She quit her job, cut off all of her relationships, and even thought about suicide.
"I wanted to disappear quietly without anyone knowing. But if I killed myself, I knew people on the internet would only have fun with the story. And that would make more people find my videos. I didn't want to die when I thought about that."
Tamura started searching pornography sites every day to see if any of her videos had been uploaded. She consulted with lawyers and a support group and contacted the sites to have the videos removed.
So far, she has found 183 sites around the world that carried videos of her, ready for download. Most have been removed – but she estimates about a quarter still remain online.
Privacy sold in pieces
Police found that the ex-boyfriend had sold the videos of her for 150,000 yen (about 1,100 dollars) to the man who edited them. The man then sold clips to adult sites for about 10,000 yen each (about 75 dollars).
The prosecutors presented evidence from one smartphone that showed the perpetrator was concerned about the investigation.
The arrests of the two men were made possible only because the operator of a US site disclosed the offender's IP address and other information to the police. That's not usually what happens, because police have no authority to force an overseas website owner to share a user's details.
The two were brought to trial, and Tamura prepared a 10-page statement. But, she was unable to read it in court due to her condition. These are some of the words she wanted them to hear:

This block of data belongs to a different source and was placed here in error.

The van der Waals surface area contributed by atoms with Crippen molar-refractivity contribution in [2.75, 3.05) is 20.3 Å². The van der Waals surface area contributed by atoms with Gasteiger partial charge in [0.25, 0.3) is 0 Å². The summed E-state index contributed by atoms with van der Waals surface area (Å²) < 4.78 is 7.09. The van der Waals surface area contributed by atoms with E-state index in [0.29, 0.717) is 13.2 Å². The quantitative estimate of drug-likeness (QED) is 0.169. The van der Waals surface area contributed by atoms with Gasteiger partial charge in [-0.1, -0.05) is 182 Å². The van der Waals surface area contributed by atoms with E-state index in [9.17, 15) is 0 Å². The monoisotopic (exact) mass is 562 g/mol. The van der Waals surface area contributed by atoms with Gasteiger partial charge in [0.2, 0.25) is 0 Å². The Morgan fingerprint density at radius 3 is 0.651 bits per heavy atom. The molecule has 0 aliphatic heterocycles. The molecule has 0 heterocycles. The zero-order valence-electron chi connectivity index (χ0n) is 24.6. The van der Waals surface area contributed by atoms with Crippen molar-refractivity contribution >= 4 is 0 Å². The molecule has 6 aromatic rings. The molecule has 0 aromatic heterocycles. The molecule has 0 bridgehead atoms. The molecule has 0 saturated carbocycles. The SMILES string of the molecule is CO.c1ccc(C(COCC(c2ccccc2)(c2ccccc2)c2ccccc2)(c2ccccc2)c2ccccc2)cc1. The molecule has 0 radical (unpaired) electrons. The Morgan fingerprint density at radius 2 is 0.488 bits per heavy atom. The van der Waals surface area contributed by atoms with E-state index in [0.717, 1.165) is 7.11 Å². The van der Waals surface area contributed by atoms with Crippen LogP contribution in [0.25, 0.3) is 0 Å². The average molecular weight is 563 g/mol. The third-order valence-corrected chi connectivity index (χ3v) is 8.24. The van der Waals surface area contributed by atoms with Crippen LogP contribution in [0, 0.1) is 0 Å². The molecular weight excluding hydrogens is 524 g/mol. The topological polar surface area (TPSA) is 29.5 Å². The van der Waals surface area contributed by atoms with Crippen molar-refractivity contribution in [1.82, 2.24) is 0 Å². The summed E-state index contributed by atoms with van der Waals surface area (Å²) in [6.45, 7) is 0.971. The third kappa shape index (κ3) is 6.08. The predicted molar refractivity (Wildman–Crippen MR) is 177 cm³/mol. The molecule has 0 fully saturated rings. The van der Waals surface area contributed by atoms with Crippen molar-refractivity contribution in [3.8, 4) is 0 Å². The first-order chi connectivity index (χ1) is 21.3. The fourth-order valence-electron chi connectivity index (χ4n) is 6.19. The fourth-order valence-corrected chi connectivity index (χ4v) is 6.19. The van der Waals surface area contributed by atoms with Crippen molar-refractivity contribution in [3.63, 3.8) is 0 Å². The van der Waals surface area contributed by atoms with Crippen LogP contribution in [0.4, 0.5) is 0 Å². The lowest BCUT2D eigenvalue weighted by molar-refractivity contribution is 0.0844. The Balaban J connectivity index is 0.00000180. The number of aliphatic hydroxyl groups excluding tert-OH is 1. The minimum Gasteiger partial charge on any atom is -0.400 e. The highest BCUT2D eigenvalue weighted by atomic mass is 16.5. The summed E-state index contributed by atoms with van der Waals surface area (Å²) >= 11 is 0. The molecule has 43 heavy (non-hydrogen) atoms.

"My dignity and future have been torn apart by the hands of people I have never met.
I could probably be saved by those who love me. But I can't tell them what happened because I don't want them to know about the videos.
I want the two men to face up to what they have done."
The two defendants admitted to the charges. The judge gave both two-year prison sentences, suspended for four years. The judge said he took into account the fact that the two were on trial for the first time.
NHK contacted the men through their lawyers, but they declined to answer any of our questions.
Government discussions underway
In Japan, the incidents related to revenge porn are on the rise. The National Police Agency received a record number of 1,628 consultations last year.
An advisory body to the Justice Minister is now debating possible revisions to sex crime laws, some of which could make it harder to share revenge porn. Tamura is closely following the discussions.
Nakayama Junko, an expert on laws for sex crimes, says any changes to current laws would have their limits.
"The panel plans to create a legal framework that allows authorities to confiscate and delete sexual materials they find in their investigations," she says. "The discussion also includes possible legal measures to prohibit the act of taking explicit photos without the person's consent."
"But the issue of how to ban copied or re-edited images remains," she continues. Ultimately, Nakayama concedes that the "discussion may not immediately result in legal changes that prevent a victim from being continuously abused online."
Tamura believes the law should also make it a crime to copy illegal videos. And she wants stiffer penalties for those who try to profit – like the two offenders.
But for now, she is trying to pick up the pieces of her life.
"I want to forget about the incident and forgive the offenders. I want to let go of my anger and sadness – but I can't," says she.
"I'd like to go to a country far away where I could forget it and live happily. That would be my only revenge on the offenders."